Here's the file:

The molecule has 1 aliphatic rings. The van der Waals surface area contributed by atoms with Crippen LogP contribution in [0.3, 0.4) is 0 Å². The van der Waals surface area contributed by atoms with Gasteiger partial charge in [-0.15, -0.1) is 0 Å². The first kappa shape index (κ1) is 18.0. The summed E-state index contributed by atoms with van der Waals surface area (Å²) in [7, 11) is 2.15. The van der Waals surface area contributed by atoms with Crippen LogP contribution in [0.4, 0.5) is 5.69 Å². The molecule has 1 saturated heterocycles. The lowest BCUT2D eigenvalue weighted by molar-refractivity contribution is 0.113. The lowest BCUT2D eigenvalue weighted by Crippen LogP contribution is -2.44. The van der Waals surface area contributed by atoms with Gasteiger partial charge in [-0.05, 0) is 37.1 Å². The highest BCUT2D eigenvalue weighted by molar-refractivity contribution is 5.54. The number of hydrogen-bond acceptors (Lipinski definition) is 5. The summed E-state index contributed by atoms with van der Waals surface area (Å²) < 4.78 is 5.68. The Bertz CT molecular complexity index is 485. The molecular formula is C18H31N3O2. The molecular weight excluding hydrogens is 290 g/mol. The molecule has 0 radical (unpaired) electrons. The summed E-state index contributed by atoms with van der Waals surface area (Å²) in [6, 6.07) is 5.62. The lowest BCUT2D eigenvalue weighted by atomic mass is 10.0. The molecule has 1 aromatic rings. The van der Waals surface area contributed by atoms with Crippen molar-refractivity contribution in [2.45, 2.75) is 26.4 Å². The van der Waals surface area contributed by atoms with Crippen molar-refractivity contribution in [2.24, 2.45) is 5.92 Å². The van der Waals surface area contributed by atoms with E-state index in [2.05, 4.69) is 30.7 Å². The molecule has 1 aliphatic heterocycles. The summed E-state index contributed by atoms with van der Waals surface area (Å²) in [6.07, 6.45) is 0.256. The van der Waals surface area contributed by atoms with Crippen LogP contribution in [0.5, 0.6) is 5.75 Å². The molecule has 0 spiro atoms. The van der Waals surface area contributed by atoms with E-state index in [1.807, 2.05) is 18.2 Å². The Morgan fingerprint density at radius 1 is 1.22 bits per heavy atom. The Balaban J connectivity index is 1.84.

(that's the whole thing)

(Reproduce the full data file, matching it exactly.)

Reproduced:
The molecule has 1 aliphatic rings. The van der Waals surface area contributed by atoms with Crippen LogP contribution in [0.3, 0.4) is 0 Å². The van der Waals surface area contributed by atoms with Gasteiger partial charge in [-0.15, -0.1) is 0 Å². The first kappa shape index (κ1) is 18.0. The summed E-state index contributed by atoms with van der Waals surface area (Å²) in [7, 11) is 2.15. The van der Waals surface area contributed by atoms with Crippen LogP contribution in [0.4, 0.5) is 5.69 Å². The molecule has 1 saturated heterocycles. The lowest BCUT2D eigenvalue weighted by molar-refractivity contribution is 0.113. The lowest BCUT2D eigenvalue weighted by Crippen LogP contribution is -2.44. The van der Waals surface area contributed by atoms with Gasteiger partial charge in [-0.05, 0) is 37.1 Å². The highest BCUT2D eigenvalue weighted by molar-refractivity contribution is 5.54. The number of hydrogen-bond acceptors (Lipinski definition) is 5. The summed E-state index contributed by atoms with van der Waals surface area (Å²) < 4.78 is 5.68. The Bertz CT molecular complexity index is 485. The molecular formula is C18H31N3O2. The molecular weight excluding hydrogens is 290 g/mol. The molecule has 0 radical (unpaired) electrons. The summed E-state index contributed by atoms with van der Waals surface area (Å²) in [6, 6.07) is 5.62. The lowest BCUT2D eigenvalue weighted by atomic mass is 10.0. The molecule has 1 aromatic rings. The van der Waals surface area contributed by atoms with Crippen molar-refractivity contribution in [2.45, 2.75) is 26.4 Å². The van der Waals surface area contributed by atoms with Crippen molar-refractivity contribution in [2.24, 2.45) is 5.92 Å². The van der Waals surface area contributed by atoms with E-state index in [2.05, 4.69) is 30.7 Å². The molecule has 1 aliphatic heterocycles. The summed E-state index contributed by atoms with van der Waals surface area (Å²) in [6.07, 6.45) is 0.256. The van der Waals surface area contributed by atoms with Crippen LogP contribution in [0.5, 0.6) is 5.75 Å². The molecule has 0 spiro atoms. The van der Waals surface area contributed by atoms with E-state index in [1.807, 2.05) is 18.2 Å². The Morgan fingerprint density at radius 1 is 1.22 bits per heavy atom. The Balaban J connectivity index is 1.84.